Differential diagnoses of tinea versicolor include psoriasis, seborrheic dermatitis, pityriasis rosea, mycosis fungoides, secondary syphilis, pityriasis alba, erythrasma, and vitiligo. Seborrheic dermatitis tends to present with a thicker scale, usually on the scalp and face. Results from the KOH examination eliminate pityriasis rosea, pityriasis alba, secondary syphilis, and mycosis fungoides from the differential. Vitiligo presents with completely depigmented macules and patches as opposed to hypopigmented lesions. Erythrasma will fluoresce coral-red on Wood lamp illumination rather than the characteristic yellow-green of tinea versicolor.1,4,5

Treatment of tinea versicolor with topical and oral antifungals is usually successful. Topical antifungals, such as ketoconazole, are first-line therapy due to their targeted activity against Malassezia. Selenium sulfide and zinc pyrithione shampoos act by removing the stratum corneum and are also effective with a shorter required duration of therapy than ketoconazole antifungals.2 One to 3 applications of 2% ketoconazole can be sufficient for treatment.7 Topical treatment is less expensive than systemic treatment; however, application to the back may be difficult for some patients, and topical antifungal shampoos must be applied for extended periods of time before rinsing. Oral therapies are indicated for patients for whom topical therapy is ineffective or those who experience recurrent or widespread tinea versicolor. Oral fluconazole can safely treat extensive or recurrent tinea versicolor. Drug interactions and liver function abnormalities have been reported with the use of oral antifungals.8 Patients using either oral or topical therapies should be advised that the scale quickly resolves after treatment of active infection but dyschromic areas may persist for months. The successful resolution of active infection can be confirmed by KOH examination. Patients who experience multiple recurrences of tinea versicolor should use monthly topical or oral prophylaxis, particularly during the summertime.2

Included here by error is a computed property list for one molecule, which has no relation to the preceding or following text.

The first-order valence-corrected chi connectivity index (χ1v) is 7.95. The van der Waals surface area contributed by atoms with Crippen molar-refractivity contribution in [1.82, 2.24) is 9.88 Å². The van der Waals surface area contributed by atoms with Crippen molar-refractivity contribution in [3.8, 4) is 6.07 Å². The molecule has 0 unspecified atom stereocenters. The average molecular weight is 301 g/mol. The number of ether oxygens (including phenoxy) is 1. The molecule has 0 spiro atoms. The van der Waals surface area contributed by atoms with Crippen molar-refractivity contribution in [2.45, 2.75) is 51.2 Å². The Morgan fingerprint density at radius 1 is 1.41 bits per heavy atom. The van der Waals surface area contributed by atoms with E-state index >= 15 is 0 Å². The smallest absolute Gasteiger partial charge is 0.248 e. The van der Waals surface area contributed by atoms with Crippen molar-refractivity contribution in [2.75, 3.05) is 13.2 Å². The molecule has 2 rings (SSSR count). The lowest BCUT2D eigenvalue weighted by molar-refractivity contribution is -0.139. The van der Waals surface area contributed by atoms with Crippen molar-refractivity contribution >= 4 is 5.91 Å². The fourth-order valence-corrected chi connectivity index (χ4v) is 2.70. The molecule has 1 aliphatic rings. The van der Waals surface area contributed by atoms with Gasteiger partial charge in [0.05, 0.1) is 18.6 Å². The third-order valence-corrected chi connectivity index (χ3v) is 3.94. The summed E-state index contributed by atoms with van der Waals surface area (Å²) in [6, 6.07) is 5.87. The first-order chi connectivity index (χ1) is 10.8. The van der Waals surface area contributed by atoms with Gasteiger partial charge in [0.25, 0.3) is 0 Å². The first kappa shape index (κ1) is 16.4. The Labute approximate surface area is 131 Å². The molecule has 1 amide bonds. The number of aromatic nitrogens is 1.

The diagnosis of tinea versicolor in this case was confirmed via KOH examination, and treatment with topical ketoconazole was initiated. After treatment with 2% ketoconazole shampoo, the patient started to notice resolution of the rash. The discoloration completely faded within a few weeks.

Emily Burns, BA, is a medical student; Michelle Eugene Lee, BS, is a medical student; and Christopher Rizk, MD, is a dermatology fellow at Baylor College of Medicine, in Houston, Texas.


  1. Mendez-Tovar LJ. Pathogenesis of dermatophytosis and tinea versicolor. Clin Dermatol. 2010;28(2):185-189.
  2. Hudson A, Sturgeon A, Peiris A. Tinea versicolor. JAMA. 2018;320(13):1396.
  3. Robin C. Historie Naturelle des Vegeaux Parasites. Paris; Chez H. Bailliere; 1853:438.
  4. Gupta AK, Batra R, Bluhm R, Faergemann J. Pityriasis versicolor. Dermatol Clin. 2003;21(3):413-429.
  5. Sunenshine PJ, Schwartz RA, Janniger CK. Tinea versicolor. Int J Dermatol. 1998;37(9):648-655.
  6. Han A, Calcara DA, Stoecker WV, Daly J, Siegel DM, Shell A. Evoked scale sign of tinea versicolor. Arch Dermatol. 2009;145(9):1078.
  7. Lange DS, Richards HM, Guarnieri J, et al. Ketoconazole 2% shampoo in the treatment of tinea versicolor: a multicenter, randomized, double-blind, placebo-controlled trial. J Am Acad Dermatol. 1998;39(6):944-950.
  8. Hu SW, Bigby M. Pityriasis versicolor: a systematic review of interventions. Arch Dermatol. 2010;146(10):1132-1140.